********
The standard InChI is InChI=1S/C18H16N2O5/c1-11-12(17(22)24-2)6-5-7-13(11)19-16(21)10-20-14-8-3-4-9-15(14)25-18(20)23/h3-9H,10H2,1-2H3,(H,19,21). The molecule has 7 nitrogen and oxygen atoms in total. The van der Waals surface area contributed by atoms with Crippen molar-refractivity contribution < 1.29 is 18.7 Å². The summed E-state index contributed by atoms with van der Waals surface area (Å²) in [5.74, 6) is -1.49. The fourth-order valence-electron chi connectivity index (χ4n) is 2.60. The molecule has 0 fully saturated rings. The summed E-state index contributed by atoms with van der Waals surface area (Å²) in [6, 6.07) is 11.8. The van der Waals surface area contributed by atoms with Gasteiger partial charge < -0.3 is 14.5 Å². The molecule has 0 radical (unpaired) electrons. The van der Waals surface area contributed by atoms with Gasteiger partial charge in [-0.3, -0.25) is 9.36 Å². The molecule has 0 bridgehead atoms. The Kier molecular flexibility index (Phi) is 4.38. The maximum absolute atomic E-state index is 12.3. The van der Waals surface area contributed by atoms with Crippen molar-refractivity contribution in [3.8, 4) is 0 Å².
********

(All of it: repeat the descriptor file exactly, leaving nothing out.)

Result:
The standard InChI is InChI=1S/C18H16N2O5/c1-11-12(17(22)24-2)6-5-7-13(11)19-16(21)10-20-14-8-3-4-9-15(14)25-18(20)23/h3-9H,10H2,1-2H3,(H,19,21). The molecule has 7 nitrogen and oxygen atoms in total. The van der Waals surface area contributed by atoms with Crippen molar-refractivity contribution < 1.29 is 18.7 Å². The summed E-state index contributed by atoms with van der Waals surface area (Å²) in [5.74, 6) is -1.49. The fourth-order valence-electron chi connectivity index (χ4n) is 2.60. The molecule has 0 fully saturated rings. The summed E-state index contributed by atoms with van der Waals surface area (Å²) in [6, 6.07) is 11.8. The van der Waals surface area contributed by atoms with Gasteiger partial charge < -0.3 is 14.5 Å². The molecule has 0 radical (unpaired) electrons. The van der Waals surface area contributed by atoms with Gasteiger partial charge in [-0.3, -0.25) is 9.36 Å². The molecule has 0 bridgehead atoms. The Kier molecular flexibility index (Phi) is 4.38. The maximum absolute atomic E-state index is 12.3. The van der Waals surface area contributed by atoms with Crippen molar-refractivity contribution in [3.8, 4) is 0 Å².